Now Playing, Part 11
Our April issue goes live tomorrow. We can't wait for you to dive into the wonderful work we have in store for you. For now, here's a preview of April's contributors and what they've been playing:
I’ve been listening to That Time of the Month by Harley Poe on loop since a friend recommended it to me. It’s the shouty werewolf love song I didn’t know I was looking for. I listen to all kinds of things passively; it's rare that I bother to skip anything Spotify decides to offer me, but if there's a genre I like best, it's sad people shouting over acoustic guitars. Banjos, sometimes, too.
Last watched: Isle of Dogs, a stop-action animated comedy by Wes Anderson. It’s a fast and funny story about a boy searching for his dog with an all-star cast doing the voices. The packed house on Saturday night gave us the perfect communal experience of going to the movies – laughter from different parts of the crowd at different points in the movie, ohs and awws when something touching happened.
Last listened to: New Yorker Fiction podcast of The Book of Sand by Jorge Luis Borges, read by Mohsin Hamid. The story didn’t grab me. But in discussing it, Hamid briefly described a mystical strain of Islam called Sufism, in which spirituality and being attracted to the divine is likened to the moth being drawn to a flame. In other words, making a connection with the divine entails losing oneself. Yowsa.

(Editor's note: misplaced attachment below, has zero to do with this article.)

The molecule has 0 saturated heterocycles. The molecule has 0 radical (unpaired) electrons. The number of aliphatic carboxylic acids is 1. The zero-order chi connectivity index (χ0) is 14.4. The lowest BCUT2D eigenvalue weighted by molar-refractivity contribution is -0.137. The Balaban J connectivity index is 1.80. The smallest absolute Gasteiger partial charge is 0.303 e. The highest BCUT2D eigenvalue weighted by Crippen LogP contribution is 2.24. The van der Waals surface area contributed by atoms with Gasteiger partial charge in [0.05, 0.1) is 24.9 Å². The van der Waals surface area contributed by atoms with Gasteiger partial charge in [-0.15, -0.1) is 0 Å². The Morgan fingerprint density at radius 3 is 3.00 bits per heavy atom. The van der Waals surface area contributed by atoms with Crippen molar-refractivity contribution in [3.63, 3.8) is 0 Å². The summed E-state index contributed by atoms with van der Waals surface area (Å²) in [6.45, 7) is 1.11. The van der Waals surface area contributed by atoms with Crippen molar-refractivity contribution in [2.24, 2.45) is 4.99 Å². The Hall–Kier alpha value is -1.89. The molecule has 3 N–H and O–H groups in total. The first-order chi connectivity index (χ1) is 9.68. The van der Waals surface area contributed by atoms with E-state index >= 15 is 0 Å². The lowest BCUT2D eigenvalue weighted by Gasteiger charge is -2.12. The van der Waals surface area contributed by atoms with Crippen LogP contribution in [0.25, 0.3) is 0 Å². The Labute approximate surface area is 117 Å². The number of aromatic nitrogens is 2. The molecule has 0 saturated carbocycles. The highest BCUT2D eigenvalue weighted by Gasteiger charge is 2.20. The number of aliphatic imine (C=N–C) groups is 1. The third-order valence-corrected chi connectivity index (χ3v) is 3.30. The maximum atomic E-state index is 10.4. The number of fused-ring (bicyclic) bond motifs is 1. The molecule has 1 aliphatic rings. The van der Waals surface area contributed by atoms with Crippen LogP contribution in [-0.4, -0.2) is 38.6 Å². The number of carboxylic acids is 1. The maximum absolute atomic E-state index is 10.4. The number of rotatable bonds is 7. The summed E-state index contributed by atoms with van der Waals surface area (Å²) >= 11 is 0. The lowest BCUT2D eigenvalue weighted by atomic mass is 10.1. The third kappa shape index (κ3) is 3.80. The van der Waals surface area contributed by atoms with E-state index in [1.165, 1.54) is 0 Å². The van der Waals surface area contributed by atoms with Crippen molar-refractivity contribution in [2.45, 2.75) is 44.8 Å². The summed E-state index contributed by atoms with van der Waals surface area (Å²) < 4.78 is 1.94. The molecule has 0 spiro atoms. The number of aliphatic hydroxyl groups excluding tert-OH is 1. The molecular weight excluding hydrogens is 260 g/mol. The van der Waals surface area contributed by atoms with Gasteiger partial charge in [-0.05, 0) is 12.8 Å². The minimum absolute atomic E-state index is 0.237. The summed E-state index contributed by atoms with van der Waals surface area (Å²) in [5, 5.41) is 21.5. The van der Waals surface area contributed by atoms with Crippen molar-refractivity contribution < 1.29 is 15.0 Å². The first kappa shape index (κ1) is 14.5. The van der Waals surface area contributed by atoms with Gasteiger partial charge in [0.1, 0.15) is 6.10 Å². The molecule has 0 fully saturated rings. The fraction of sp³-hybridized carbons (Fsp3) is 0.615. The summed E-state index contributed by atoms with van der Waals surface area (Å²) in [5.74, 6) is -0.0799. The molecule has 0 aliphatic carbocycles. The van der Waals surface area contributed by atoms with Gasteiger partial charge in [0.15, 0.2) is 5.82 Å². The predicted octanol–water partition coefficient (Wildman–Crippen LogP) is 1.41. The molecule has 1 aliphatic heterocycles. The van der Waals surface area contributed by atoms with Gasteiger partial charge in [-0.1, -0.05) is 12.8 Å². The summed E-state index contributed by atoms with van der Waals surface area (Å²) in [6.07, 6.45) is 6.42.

I'm currently watching the final season of White Collar. There's Art! Intrigue! Crime Solving! What more could you ask for?
I keep watching Young Adult scenes throughout the day. I don’t want to be in it for a straight run, I want to dip into this story of Mavis, a writer of teen romance novels, who becomes charged with schemes when she sees an old high school flame has just become a father.
She listens to Teenage Fanclub’s “The Concept,” over and over on the way back to her hometown. This song, released on the almost-palindromic 11/19/91, becomes hypnotic as it’s restarted, a cassette scrolling around in a car stereo as if she is willing it to be 1991 again, back to when she was a queen bee and Patrick Wilson’s girlfriend. Charlize Theron. She’s intimidating and maybe that’s why I like her. I wonder if her breakup with Sean Penn influenced him to write Bob Honey Who Just Do Stuff, but I don’t want to blame her for that.
I saw Teenage Fanclub play, it was probably 1991. It was NYC. In the audience, we all held hands while we danced. We were young enough where a stranger’s hand could feel like some sort of answer. There’s a lot of ugliness in Young Adult, but hearing “The Concept”, the chorus is only the line “I didn’t want to hurt you, oh yeah,” repeated, begged forgiveness.